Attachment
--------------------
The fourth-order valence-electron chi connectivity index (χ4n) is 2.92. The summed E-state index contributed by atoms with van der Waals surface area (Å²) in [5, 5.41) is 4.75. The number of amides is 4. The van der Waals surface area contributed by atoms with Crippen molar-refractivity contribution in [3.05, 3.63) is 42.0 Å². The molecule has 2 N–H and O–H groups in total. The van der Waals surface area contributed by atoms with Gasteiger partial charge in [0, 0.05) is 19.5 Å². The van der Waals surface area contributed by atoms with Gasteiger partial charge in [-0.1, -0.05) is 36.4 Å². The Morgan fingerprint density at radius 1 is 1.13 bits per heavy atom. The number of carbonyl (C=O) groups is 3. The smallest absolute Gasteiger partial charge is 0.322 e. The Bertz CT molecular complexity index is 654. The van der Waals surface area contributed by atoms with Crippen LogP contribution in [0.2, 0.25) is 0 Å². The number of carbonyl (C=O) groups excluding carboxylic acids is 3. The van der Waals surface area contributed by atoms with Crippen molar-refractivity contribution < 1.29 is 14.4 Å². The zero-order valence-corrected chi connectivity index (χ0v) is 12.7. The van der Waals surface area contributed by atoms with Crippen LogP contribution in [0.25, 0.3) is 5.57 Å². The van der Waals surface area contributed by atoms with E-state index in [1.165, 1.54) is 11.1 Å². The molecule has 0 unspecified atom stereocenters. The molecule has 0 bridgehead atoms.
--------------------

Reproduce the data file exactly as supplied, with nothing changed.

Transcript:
The fourth-order valence-electron chi connectivity index (χ4n) is 2.92. The summed E-state index contributed by atoms with van der Waals surface area (Å²) in [5, 5.41) is 4.75. The number of amides is 4. The van der Waals surface area contributed by atoms with Crippen molar-refractivity contribution in [3.05, 3.63) is 42.0 Å². The molecule has 2 N–H and O–H groups in total. The van der Waals surface area contributed by atoms with Gasteiger partial charge in [0, 0.05) is 19.5 Å². The van der Waals surface area contributed by atoms with Gasteiger partial charge in [-0.1, -0.05) is 36.4 Å². The Morgan fingerprint density at radius 1 is 1.13 bits per heavy atom. The number of carbonyl (C=O) groups is 3. The smallest absolute Gasteiger partial charge is 0.322 e. The Bertz CT molecular complexity index is 654. The van der Waals surface area contributed by atoms with Crippen LogP contribution in [0.2, 0.25) is 0 Å². The number of carbonyl (C=O) groups excluding carboxylic acids is 3. The van der Waals surface area contributed by atoms with Crippen molar-refractivity contribution < 1.29 is 14.4 Å². The zero-order valence-corrected chi connectivity index (χ0v) is 12.7. The van der Waals surface area contributed by atoms with Crippen LogP contribution in [0.25, 0.3) is 5.57 Å². The van der Waals surface area contributed by atoms with E-state index in [1.165, 1.54) is 11.1 Å². The molecule has 0 unspecified atom stereocenters. The molecule has 0 bridgehead atoms.